Summary from the Computational Thinking for Problem Solving course from Penn Engineering.
This are the 4 pillars to approach problems more systematically, developing more efficient solutions, and understanding how computers can be used in the problem solving process.
Computational thinking involves using concepts from computer science to develop solutions to problems. But it also involves expressing those solutions in such a way that they can carried out by a computer.
Decomposition
Decomposition is the process of taking a complex problem and breaking it into more manageable subproblems. You can also consider a subproblem as another complex problem and further decompose.
Pattern Recognition
When we decompose the problem, we frequently find patterns among the subproblems, i.e., similarities or shared characteristics. Discovering these patterns make the complex problem easier to solve since we can use the same solution for each occurrence of the pattern. We use pattern recognition in solving everyday problems such as repetitive drawing tasks or mulching a garden.
Data representation and abstraction
Data representation and abstraction involves determining what characteristics of the problem are important and filtering out those that are not. From this, we can create a representation of what we're trying to solve. Information is important may vary depending on the task objective.
Algorithms
An algorithm is a set of stepbystep instructions of how to solve a problem. It identifies what is to be done (the instructions), and the order in which they should be done.
YOu can use the help of a flowchart to describe the algorithm in a high level.
Algorithms complexity

When we analyze algorithms, we consider the number of steps or operations that need to be performed as a function of the input size.

A linear algorithm is one in which the number of operations increases linearly with the increase in input size.

We consider complexity in the worst case so we can see the change in operations when the input size changes.
Common algorithms
Linear search
A linear search is when we look at all the values once. We have to do this because the list is not ordered.
Binary search
The list needs to be ordered.
We can also describe the algorithm binary search using a flowchart. We start by taking its input, the list and the target element. If the list is empty, then we can stop and output false. The element is not in the list. Otherwise, we look at the middle item in the list and compare it against the target. If it is the target, then we can stop and output true, we have found the element. Otherwise, if mid is less than the target,then we eliminate mid and the first half of the list. If mid is greater than the target, then we eliminate mid and the second half of the list. We repeat this process until the list is empty.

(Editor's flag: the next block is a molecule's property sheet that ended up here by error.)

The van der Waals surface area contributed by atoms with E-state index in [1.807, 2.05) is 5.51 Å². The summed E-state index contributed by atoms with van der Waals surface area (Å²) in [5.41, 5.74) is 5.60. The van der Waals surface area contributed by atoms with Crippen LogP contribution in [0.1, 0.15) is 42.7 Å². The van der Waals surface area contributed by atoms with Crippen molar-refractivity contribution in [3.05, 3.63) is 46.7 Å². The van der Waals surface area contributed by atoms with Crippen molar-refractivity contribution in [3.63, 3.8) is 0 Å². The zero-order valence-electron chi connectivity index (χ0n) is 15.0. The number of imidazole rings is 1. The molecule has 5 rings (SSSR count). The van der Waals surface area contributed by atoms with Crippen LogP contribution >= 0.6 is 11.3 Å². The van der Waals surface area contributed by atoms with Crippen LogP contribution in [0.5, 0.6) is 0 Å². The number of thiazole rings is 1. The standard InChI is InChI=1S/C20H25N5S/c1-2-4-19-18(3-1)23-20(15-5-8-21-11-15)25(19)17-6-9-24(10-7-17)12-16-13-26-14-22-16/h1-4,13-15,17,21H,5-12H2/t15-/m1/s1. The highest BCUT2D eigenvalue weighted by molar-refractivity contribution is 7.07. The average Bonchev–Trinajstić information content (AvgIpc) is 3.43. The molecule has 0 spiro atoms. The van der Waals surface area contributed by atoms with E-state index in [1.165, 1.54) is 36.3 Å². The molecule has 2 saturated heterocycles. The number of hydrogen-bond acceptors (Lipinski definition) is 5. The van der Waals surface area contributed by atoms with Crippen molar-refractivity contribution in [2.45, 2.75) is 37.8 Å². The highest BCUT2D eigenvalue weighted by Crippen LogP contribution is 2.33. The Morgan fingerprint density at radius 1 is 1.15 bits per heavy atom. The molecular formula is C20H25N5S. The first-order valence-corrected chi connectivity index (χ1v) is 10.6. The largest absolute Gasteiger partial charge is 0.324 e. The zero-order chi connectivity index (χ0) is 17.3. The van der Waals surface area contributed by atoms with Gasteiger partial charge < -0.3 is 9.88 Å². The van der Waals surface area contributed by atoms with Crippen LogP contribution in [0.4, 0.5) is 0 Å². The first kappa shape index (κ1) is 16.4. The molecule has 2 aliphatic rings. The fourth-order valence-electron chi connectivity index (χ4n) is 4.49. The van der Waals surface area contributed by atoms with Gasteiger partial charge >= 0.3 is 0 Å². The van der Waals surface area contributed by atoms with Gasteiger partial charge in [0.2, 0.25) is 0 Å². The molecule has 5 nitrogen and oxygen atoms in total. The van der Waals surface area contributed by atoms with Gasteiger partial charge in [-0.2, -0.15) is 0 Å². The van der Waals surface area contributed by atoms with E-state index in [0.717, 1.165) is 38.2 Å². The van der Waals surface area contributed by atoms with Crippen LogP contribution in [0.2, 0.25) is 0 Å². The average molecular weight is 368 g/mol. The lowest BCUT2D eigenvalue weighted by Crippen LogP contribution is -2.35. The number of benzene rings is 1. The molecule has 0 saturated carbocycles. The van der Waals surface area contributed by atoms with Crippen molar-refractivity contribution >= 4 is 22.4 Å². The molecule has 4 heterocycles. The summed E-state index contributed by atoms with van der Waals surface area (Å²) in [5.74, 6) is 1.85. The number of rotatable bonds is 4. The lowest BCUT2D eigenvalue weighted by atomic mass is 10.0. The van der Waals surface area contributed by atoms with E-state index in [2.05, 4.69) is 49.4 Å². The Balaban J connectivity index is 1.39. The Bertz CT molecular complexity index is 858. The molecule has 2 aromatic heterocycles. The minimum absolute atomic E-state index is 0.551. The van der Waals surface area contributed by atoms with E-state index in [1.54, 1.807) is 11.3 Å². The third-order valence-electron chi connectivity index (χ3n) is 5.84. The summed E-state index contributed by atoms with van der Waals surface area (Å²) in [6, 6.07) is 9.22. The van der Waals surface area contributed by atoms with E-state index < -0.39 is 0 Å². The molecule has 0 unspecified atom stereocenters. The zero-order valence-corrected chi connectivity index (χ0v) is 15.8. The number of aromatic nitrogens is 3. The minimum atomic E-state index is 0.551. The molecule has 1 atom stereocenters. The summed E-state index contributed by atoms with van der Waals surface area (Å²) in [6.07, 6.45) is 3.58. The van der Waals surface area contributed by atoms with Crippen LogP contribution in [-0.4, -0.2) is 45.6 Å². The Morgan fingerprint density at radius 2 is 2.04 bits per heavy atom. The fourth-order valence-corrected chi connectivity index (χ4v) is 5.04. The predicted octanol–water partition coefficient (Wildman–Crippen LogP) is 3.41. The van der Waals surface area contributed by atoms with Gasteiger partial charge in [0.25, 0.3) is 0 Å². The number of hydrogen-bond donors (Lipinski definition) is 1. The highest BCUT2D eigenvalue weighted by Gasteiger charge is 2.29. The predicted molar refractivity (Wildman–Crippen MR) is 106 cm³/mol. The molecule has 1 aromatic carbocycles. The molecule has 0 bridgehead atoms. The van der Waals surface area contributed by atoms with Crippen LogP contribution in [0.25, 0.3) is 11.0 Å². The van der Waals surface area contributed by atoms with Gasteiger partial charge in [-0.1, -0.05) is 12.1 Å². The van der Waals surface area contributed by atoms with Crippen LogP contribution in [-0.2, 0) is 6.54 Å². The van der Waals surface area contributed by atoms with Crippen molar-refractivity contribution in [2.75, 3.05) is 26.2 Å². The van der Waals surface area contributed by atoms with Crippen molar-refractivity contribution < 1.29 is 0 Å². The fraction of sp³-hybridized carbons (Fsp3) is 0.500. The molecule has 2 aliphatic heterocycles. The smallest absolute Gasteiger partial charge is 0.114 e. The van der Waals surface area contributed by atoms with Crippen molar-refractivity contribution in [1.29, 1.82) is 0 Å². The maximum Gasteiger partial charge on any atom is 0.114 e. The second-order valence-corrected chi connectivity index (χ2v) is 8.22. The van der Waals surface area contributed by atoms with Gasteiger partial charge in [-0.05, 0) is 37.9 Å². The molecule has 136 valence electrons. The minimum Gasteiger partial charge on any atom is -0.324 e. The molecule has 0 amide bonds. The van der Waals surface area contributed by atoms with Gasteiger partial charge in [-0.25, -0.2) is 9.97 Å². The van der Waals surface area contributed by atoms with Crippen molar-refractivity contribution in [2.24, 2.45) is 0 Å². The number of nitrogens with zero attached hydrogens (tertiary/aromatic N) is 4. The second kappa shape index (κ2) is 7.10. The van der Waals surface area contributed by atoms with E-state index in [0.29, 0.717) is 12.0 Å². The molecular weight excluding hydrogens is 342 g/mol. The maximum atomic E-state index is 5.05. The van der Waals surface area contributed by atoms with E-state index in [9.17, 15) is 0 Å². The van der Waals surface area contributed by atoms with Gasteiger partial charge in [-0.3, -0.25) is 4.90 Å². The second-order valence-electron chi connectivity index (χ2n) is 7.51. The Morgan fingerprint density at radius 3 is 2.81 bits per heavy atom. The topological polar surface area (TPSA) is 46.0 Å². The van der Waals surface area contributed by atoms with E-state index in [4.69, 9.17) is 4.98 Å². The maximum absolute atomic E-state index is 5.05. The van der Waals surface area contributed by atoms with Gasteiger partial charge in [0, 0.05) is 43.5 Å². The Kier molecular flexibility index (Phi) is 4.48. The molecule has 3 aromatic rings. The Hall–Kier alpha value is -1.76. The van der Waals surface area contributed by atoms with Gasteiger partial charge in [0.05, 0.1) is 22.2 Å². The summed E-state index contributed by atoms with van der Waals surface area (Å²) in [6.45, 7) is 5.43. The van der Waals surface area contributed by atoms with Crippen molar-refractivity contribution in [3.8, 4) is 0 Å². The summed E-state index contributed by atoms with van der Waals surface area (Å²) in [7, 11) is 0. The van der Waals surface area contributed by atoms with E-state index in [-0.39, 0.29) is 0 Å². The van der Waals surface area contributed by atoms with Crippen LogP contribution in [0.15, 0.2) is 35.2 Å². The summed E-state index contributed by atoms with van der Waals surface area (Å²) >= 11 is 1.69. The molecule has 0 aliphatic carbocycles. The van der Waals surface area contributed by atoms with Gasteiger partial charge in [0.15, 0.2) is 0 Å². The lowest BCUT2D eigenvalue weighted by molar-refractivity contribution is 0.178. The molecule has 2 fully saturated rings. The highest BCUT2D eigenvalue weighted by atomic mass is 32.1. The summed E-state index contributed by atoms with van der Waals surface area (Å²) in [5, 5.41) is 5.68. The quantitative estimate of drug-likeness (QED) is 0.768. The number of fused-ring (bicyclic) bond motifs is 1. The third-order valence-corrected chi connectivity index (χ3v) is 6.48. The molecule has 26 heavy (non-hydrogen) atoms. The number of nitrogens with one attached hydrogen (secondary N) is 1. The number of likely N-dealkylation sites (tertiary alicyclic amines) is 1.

In this graph, we show the difference in behavior between linear search shown here in red, versus binary search, shown here in orange. Here, the xaxis is the input size. And the yaxis is the number of comparisons.
In linear search, if you double the size of the input, say from 2 to 4, the number of comparisons doubles. But with binary search, after each comparison, you eliminate half the list. So if you double the size of the input, say from 2 to 4, the number of comparisons only grows by 1.
Algoritms general approaches
Brute Force algorithms
Many problems that we encounter in computational thinking involve taking a list or a collection of things and organizing them in some optimal way or finding some optimal subset of things from the list. When it comes to these sorts of optimization problems, finding not just a valid solution but the best solution, one approach that will always work is to try all possible solutions and choose the one that's best. After all, if you consider all the possible solutions, then you know for certain that at least one of them will be the one you're looking for. This is known as a brute force approach.
But in many cases, this can result in a huge number of possible solutions, which may be exponential or factorial with respect to the number of options.
Greedy algorithms
In a greedy algorithm you do the thing that seems best at the time or locally optimal as we say and it's going to get you closest to solving the problem even if it's not actually part of the best solution.
It's kind of the opposite of brute force. With brute force, you look at all the possibilities and then choose the one that's best. In a greedy algorithm, you just say, I'll do whatever seems best right now, repeat, and hope it all works out later. Greedy algorithms are not guaranteed to give you the optimal solution, but in many cases can quickly give one that may be good enough.
It may not always give the best solution but at least it's quick and may give us something that's close to optimal in much less time.